Francis “Bud” Peacock III traveled to Germany to delve deep into his father’s WWII history and found this story of duty and mercy.
For Hans Müller, a WWII German fighter pilot expected to finish up 241 combat missions, shooting down an American B-17 war plane was just part of his job. It just so happened that that fateful plane had carried Francis “Bud” Peacock III’s father, the said plane’s navigator.
Hitting the Distraction
According to Peacock, his father’s plane was part of a WWII bombing mission — they were tasked to bomb an air base in Aalborg to act as a distraction, drawing the enemy’s attention from a more important bombing target.
However, when the B-17 hit the skies over Aalborg, the air base was obscured by clouds they just dropped the explosives they were carrying for the mission over North Sea and headed back to England.
“It was just supposed to be a milk run (easy mission),” he commented.
On the other hand, Hans Müller, manning a Junger Ju 88, was on air that day only as an observer; he had no backup when he saw the B-17s. So, as any good fighter pilot would do in face of the enemy, he attacked one of the B-17s, the one dubbed Hot Rock, then struck the Pot O’Gold. The latter dropped its gear straight away, an informal gesture understood as an act of surrender and turning away from the North Sea headed towards land. Müller came after the downed plane and upon seeing that its crew had jumped off the craft and opened their parachutes over land, he then shot its wing causing it to slam on a nearby farmland.
“Müller spared my father’s life where many other men would not have,” Peacock commented fully knowing that the German fighter pilot could have finished the plane off while it flew over North Sea.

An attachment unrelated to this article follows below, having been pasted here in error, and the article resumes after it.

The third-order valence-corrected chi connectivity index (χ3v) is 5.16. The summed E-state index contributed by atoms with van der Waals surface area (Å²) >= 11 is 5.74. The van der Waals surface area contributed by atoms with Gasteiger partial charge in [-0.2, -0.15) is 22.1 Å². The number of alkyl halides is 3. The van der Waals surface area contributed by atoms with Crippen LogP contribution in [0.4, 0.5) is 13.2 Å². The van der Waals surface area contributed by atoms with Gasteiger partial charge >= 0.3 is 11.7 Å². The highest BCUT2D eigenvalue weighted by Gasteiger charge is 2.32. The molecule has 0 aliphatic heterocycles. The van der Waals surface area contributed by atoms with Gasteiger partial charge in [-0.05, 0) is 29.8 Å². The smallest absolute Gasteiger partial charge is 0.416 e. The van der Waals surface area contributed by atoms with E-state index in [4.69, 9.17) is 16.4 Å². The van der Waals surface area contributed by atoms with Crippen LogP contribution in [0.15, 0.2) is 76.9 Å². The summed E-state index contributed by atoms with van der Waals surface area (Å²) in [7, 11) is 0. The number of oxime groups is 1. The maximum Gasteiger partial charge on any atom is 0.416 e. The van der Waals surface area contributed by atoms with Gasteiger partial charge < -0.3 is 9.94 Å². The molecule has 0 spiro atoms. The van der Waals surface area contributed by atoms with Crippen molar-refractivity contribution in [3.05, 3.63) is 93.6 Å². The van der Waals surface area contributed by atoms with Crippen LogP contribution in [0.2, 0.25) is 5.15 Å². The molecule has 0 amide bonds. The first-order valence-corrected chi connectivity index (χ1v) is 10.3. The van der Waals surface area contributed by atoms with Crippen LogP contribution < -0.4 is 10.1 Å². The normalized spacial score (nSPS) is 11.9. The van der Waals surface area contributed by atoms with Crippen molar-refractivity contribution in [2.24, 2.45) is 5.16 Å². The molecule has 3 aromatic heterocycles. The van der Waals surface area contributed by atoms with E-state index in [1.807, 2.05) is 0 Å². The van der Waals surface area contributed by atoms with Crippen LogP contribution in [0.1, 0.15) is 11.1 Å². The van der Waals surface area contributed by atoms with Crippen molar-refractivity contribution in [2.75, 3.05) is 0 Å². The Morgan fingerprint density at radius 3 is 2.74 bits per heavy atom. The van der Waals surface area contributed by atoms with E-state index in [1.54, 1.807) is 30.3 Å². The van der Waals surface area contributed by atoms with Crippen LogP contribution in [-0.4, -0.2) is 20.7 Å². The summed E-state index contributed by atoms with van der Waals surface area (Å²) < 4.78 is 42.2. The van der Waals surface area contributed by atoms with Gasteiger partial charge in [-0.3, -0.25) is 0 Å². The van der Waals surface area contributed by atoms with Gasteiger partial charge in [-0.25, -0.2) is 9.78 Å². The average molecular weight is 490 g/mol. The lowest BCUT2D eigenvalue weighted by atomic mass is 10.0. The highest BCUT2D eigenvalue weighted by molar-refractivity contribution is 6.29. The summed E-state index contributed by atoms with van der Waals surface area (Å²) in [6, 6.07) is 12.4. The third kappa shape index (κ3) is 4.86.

According to a report about the said incident, among the Pot O’Gold crew, William Ralph Lavies, the plane’s pilot, landed on the iced Lake Ove causing him to die out of hypothermia while eight other crew members landed in different areas but were immediately captured and banded together within an hour.
Peacock, who was on his 1oth mission, landed on a location that was far from the others, thus, he had one free day before getting captured.
According to the younger Peacock, his father was very fortunate to have a more humane prison housing. He became a POW of the Luftwaffe, the aerial branch of the German military during WWII. He and his companions were treated sternly though not in a cruel way. They even had a sense of camaraderie with the officers who held them. However, Francis’ mother, Catherine, did not know that the older Peacock was not missing in action but a POW for six months.
Peacock along with the other captured crew members had the luxury of cooking their own food which was comprised of vegetables, dark bread, horse meat as well as offerings from the Red Cross in their room. In his journal, he even detailed the quarters in where he was housed through an architectural sketch, the books he read while in prison and his rations. On May 1, 1945, his journal entry had said: